Global leaders in wildlife and human health are taking further active steps to ensure that governments, academia, and civil society break down barriers and form a united effort to prevent the emergence or resurgence of diseases, like COVID-19, that threaten people, wildlife, and livestock. Simply put: Governments and policymakers across the globe need to embrace and operationalize the concept of One Health first put forth by WCS more than 15 years ago in The Manhattan Principles and again put forth one year ago with an urgent call in October 2019, The Berlin Principles.
Steps being taken now:
Said WCS’s Chris Walzer, the senior author of The Berlin Principles: “We know that governments and others for decades failed to heed the warning signs consistently about risks of global zoonotic pandemics. The One Health approach must be embraced and operationalized by governments and all of society to reduce future risks. An ounce of prevention is indeed worth a pound of cure.”
In the paper on The Berlin Principles published this week, the co-authors state: “COVID-19 has shown us the exorbitant cost of inaction. The time to act is now.
“…If we had adopted a precautionary approach to hazards and coordinated in advance a global preparedness plan that bridged all the normal sectoral silos, we would have greatly reduced the risks and impacts of a pandemic. Instead, due to the disconnect between science, economics and politics, we collectively failed.”
Niels Annen, Minister of State, German Federal Foreign Office, said: “The Covid-19 pandemic is at its worst yet - and climate change has not stopped for Covid-19. If the international community can overcome this pandemic in a spirit of solidarity, it will also help us to tackle climate change the same way. The One Health approach demonstrates that international cooperation delivers better, faster and more sustainably than if we all just looked after ourselves.”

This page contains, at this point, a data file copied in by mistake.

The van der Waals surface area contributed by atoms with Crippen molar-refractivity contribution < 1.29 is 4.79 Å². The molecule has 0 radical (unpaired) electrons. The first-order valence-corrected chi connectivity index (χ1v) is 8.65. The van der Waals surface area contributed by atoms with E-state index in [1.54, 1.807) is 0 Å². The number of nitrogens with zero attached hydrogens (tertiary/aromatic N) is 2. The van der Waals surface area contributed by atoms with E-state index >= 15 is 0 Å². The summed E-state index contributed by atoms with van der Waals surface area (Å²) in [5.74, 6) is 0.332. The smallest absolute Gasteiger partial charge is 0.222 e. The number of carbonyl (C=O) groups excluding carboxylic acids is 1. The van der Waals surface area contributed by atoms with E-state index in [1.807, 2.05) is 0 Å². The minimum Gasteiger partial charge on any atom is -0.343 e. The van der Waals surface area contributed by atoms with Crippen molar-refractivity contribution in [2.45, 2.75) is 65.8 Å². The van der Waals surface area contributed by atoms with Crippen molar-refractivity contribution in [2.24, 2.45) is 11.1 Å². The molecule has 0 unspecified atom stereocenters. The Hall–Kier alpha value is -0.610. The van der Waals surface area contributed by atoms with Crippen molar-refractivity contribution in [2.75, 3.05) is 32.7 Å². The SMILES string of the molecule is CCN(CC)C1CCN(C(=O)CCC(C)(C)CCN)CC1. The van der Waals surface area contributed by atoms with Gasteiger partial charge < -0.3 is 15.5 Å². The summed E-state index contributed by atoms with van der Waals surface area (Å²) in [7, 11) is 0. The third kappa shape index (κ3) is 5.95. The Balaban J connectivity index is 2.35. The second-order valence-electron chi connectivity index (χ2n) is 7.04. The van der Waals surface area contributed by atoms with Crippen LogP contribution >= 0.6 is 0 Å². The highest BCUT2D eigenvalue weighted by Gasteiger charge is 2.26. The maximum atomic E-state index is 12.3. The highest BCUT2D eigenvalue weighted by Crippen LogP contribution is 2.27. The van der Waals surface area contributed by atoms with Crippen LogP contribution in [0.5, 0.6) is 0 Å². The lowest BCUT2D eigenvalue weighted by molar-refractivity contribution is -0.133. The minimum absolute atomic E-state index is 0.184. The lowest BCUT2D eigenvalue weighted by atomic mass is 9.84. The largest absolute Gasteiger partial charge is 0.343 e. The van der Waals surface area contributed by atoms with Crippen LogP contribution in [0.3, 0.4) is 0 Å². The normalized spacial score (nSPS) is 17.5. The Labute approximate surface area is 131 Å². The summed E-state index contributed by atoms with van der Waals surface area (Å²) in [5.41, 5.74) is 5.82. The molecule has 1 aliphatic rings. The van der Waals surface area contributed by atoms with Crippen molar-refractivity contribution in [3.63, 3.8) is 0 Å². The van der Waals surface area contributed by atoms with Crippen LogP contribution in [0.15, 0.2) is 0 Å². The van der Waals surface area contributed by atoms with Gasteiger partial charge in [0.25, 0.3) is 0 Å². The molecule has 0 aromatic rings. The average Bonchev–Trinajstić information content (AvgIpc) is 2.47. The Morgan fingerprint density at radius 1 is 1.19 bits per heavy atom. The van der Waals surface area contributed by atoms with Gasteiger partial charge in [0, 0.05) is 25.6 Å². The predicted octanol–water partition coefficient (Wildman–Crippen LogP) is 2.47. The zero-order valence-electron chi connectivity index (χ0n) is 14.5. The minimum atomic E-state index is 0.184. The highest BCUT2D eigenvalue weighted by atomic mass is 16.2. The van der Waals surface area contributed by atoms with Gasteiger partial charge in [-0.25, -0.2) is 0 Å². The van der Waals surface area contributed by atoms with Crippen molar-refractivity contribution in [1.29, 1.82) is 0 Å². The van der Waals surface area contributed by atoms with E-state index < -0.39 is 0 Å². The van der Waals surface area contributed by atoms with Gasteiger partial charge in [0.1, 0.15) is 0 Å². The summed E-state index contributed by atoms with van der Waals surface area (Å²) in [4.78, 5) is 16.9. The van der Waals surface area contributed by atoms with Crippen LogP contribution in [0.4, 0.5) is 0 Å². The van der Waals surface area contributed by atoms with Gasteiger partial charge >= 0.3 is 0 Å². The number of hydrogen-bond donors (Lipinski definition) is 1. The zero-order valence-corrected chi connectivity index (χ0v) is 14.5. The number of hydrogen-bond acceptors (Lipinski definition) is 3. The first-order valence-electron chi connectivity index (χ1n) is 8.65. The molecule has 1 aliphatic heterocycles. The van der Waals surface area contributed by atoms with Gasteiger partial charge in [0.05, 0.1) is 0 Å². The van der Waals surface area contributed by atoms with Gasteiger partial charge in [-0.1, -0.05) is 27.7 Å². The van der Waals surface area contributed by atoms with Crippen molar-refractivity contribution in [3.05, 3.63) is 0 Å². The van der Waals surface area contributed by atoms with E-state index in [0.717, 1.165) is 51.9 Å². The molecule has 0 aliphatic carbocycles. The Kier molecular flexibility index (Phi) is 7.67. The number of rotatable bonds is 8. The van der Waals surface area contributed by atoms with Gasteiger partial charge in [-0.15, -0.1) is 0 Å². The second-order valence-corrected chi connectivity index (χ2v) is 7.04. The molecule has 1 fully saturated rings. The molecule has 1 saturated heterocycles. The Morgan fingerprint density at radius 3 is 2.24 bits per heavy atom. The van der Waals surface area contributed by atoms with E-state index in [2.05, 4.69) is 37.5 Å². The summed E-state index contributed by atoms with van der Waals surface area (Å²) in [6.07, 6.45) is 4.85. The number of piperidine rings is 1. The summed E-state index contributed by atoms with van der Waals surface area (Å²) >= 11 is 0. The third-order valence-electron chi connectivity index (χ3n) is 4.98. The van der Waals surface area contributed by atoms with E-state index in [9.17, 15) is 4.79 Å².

Cristián Samper, president and CEO of WCS said: "Now is the time to learn, regroup and move forward to do everything we can, collectively and cooperatively, in all countries, to ensure that we prevent pandemics like COVID-19 in the future. Business as usual is not an option. This includes creating new funding opportunities that break down silos and enable collaborations that allow different sectors and practitioners to work together toward a common goal.”
We urge world leaders, governments, civil society, the global health and conservation communities, academia and scientific institutions, business, finance leaders, and investment holders to:
The co-authors of the paper are from academia and science institutions including University of Oxford, China Agricultural University, Kwame Nkruma University of Science and Technology, Potsdam Institute for Climate Impact Research, Charité – Universitätsmedizin Berlin, Texas A&M University, Technical University of Munich, University of Oslo, and Research Institute of Wildlife Ecology Vienna; Civil society/NGOs Wildlife Conservation Society, EcoHealth Alliance), Museums (Berlin Natural History Museum; and Intergovernmental Organizations (World Organisation for Animal Health/OIE).
You can read the announcement of The Berlin Principles on October 25, 2019 here:
Global Health Leaders Issue Urgent Call for United Effort to Stop Diseases Threatening All Life on Earth
You can read the announcement of The Manhattan Principles from 2004 here:
One World, One Health: Building Interdisciplinary Bridges to Health in a Globalized World